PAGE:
Five Brainerd lakes area students are among 100 students in the state who will compete Friday in a state contest of the 2003 National Geographic Bee at Macalester College in St. Paul.
Area state qualifiers are eighth-graders James Voelker of Brainerd, Jordan Gerads of Little Falls, Samantha Harder-Honstrom of McGrath and Emily Hunt of Wadena; and sixth-grader James Salmonson of Aitkin.
To qualify for state, the students had to win their school district geography bees and had to earn a top score on a written exam prepared by the National Geography Society.
Voelker, the son of John and Lynne Voelker of Baxter, said he did not do much to become a state qualifier. After taking the written test, he said he felt he did well. The eighth-grader said he is not nervous for the competition Friday. In fact, he is somewhat confident.
Voelker said geography is one of his favorite subjects and it comes easily to him. He said it is good to know where cities and other places are in the world.
"I learn most of it by watching the History Channel and the news," he said.
Voelker said the easiest question he had during the district bee was what U.S. state borders Lake of the Woods. The answer is Minnesota.
Hunt, the daughter of Robert and Teresa Hunt of Wadena, said she is hoping for the best when she competes in the state contest. She has been studying her geography book whenever she can at home.
Hunt has always been interested in geography. She enjoys learning where countries are located, about the cultures, about how other people live and how that compares with America.
"I like to know where things are so when I hear about them on the news I know where they are," she said.
Hunt said her most difficult district question asked in which country can the Manchu ethnic group be found. The answer is China. She said her easiest question asked in which state were scientists in May alarmed about an invasive species of fish found in the Chesapeake Bay. The answer is Maryland.
The Maryland question also was the easiest for Gerads, the son of Jeff and Melissa Gerads of Little Falls. Gerads said it was easy because he did a report on Maryland as a seventh-grader.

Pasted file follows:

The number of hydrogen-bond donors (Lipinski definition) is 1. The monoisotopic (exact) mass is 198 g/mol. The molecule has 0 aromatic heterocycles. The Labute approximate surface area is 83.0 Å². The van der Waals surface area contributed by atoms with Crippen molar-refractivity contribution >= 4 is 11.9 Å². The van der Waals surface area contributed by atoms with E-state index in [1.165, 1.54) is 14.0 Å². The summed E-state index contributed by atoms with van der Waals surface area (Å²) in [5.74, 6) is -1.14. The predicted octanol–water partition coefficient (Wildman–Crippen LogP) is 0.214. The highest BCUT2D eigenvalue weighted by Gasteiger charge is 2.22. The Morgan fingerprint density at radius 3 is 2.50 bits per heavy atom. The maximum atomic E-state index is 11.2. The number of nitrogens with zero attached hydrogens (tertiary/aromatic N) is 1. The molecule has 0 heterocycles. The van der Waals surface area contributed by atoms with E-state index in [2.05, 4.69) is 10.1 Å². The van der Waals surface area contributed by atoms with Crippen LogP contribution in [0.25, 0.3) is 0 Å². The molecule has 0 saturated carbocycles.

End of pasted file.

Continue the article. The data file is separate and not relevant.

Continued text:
Gerads said during the final round in the district geography bee, he and a friend were the finalists and were asked the Maryland question.
Gerads gives credit to his seventh-grade geography teacher, Tom Stockard, for his interest in the subject.
"Mr. Stockard made the class so awesome," said Gerads. "It's (geography) really fun and interesting and now I'm into it."
Stockard plans to help Gerads after school today to study for the competition.
"He'll help pump me up," said Gerads.
Gerads won the district bee in Little Falls last year, but did not do well on the written test to qualify for state. This year he studied whenever he could to have a top score on the test. Now that he has qualified for state, he is cramming about 90 minutes a day. He is trying to learn where every mountain and every river in the world are located. He is using his geography book and the Internet, and has his family quiz him.
The hardest area for Gerads to learn is the Middle East.
"There is so much controversy there," he said. "It's hard to keep up. Soon it will be my best area."
The Middle East also is difficult for Salmonson, the son of Angie and Gunnar Salmonson of Aitkin. Salmonson said one of the reasons why it is difficult for him to learn about the Middle East is that there are so many towns and cities that are hard to pronounce.
Salmonson was surprised when he found out he qualified for the state contest. He said he had been studying geography before he even knew he qualified for the state contest.
"It's just so interesting," he said of the subject. "I really like to read the maps and the statistics in the world.
"I've been into it since kindergarten."
Harder-Honstrom, the daughter of Jackie and Robert Honstrom of McGrath and Darrin Harder of Hastings, enjoys learning about the people of the world.
Harder-Honstrom, who attends school in McGregor, said she has been busy studying. Her geography teacher, Steven Cummings, bought her a study guide made especially for the contest for her to look over. She said she spends about 90 minutes a day going through the study guide. She said her mother also quizzes her.
The winner of Friday's meet will advance to national finals May 20-21 in Washington, D.C., to vie for the 2003 National Geographic Bee crown. The winner will receive a $25,000 college scholarship and a lifetime membership in the National Geography Society. Second-place winner will receive a $15,000 scholarship and the third-place winner will receive a $10,000 scholarship.
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